Euler proved $n=641$ divides $2^{32}+1$ by noting $n=5^4+2^4=5\times 2^7+1$ so $$2^{32}\equiv-5^4\times 2^{28}=-(5\times 2^7)^4\equiv-1\,(\text{mod}\, n).$$How did he happen upon this realisation? One possibility is he tried long division until he saw $641|2^{32}+1$, then saw if $641$ could be expressed in terms of powers of $2$ in a way that explains why this would be so. Another is that he realised he could prove $2^{32}+1$ is composite if he found an equation of the right form, then solved some Diophantine equations. Is it known what happened historically?

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    $\begingroup$ Euler's paper: eulerarchive.maa.org/docs/originals/E026.pdf -- according to the summary at the Euler Archive, the paper gives no hint how the factorization was discovered. $\endgroup$ – Michael E2 Dec 3 '17 at 18:38
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    $\begingroup$ Here is one answer: maa.org/sites/default/files/pdf/editorial/euler/…; See E134, p. 9 -- I felt a heuristic might be that if $p \mathrel{|} 2^{2^5}+1$, then since $2^{2^6} \equiv 1 \ (p)$, one might first look for $p$ for which $2^6 \mathrel{|} p - 1$. Euler proved the equivalent in a later paper and used it to explain how he found 641. $\endgroup$ – Michael E2 Dec 3 '17 at 19:44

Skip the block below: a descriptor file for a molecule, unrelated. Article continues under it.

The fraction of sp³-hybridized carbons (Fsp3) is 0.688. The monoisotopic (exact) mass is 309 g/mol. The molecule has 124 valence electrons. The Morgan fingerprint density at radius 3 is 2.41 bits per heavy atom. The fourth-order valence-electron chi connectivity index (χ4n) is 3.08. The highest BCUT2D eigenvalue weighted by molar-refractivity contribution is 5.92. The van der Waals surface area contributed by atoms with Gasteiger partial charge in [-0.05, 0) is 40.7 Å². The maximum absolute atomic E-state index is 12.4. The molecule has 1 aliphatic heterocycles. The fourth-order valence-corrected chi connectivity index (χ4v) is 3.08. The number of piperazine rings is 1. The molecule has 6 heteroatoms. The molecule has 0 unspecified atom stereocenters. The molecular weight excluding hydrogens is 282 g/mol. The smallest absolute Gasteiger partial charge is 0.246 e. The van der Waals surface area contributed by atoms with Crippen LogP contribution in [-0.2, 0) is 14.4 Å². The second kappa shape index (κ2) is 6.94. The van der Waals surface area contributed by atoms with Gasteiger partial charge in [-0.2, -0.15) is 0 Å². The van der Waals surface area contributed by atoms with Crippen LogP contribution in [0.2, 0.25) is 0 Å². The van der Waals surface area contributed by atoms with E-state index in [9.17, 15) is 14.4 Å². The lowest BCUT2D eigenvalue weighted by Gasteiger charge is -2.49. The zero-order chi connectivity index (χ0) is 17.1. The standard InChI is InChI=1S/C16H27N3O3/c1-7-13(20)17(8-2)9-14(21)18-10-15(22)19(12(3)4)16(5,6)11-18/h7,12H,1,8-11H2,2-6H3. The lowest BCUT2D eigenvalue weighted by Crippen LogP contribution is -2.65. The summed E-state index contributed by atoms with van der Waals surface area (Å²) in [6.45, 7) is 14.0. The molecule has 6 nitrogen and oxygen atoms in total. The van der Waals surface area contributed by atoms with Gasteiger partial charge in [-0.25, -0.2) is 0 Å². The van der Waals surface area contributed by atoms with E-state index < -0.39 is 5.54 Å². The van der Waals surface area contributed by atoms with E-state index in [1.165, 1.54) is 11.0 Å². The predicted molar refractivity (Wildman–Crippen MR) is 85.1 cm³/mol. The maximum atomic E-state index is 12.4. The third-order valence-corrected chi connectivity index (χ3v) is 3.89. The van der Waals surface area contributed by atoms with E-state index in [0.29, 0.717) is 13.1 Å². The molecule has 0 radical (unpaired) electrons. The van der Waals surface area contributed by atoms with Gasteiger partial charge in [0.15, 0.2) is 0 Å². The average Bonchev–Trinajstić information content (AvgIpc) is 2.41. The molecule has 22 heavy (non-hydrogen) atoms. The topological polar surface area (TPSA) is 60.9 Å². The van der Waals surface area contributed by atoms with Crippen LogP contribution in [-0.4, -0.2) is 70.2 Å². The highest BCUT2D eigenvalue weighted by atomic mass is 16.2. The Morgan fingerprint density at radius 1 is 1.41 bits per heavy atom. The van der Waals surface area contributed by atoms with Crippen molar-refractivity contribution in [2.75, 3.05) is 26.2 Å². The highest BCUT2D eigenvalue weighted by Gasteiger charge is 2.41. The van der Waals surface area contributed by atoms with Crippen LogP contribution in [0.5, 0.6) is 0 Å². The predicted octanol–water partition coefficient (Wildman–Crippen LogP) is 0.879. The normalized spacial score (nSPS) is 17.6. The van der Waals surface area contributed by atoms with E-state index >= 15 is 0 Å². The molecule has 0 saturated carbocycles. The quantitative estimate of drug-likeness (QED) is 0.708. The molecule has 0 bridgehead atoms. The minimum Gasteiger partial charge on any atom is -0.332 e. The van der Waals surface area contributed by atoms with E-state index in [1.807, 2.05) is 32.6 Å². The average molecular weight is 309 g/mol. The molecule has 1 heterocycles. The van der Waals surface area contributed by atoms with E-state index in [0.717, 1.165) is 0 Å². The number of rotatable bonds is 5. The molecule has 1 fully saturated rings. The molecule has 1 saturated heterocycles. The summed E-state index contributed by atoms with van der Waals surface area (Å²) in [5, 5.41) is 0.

• $\begingroup$ Basically, he was very smart and all sorts of "intuitions" came to him that would not come to us mere mortals. $\endgroup$ – Carl Witthoft Dec 5 '17 at 14:23
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    $\begingroup$ @CarlWitthoft I think MichaelE2's second comment provides a deeper explanation than that. $\endgroup$ – J.G. Dec 5 '17 at 14:31
  • $\begingroup$ @MichaelE2 Comments go away, so you should post an answer. I particularly want to know which result came first, Euler's factorization of $F_5$ or his proof of Fermat's Little Theorem. $\endgroup$ – Spencer Oct 16 at 17:53

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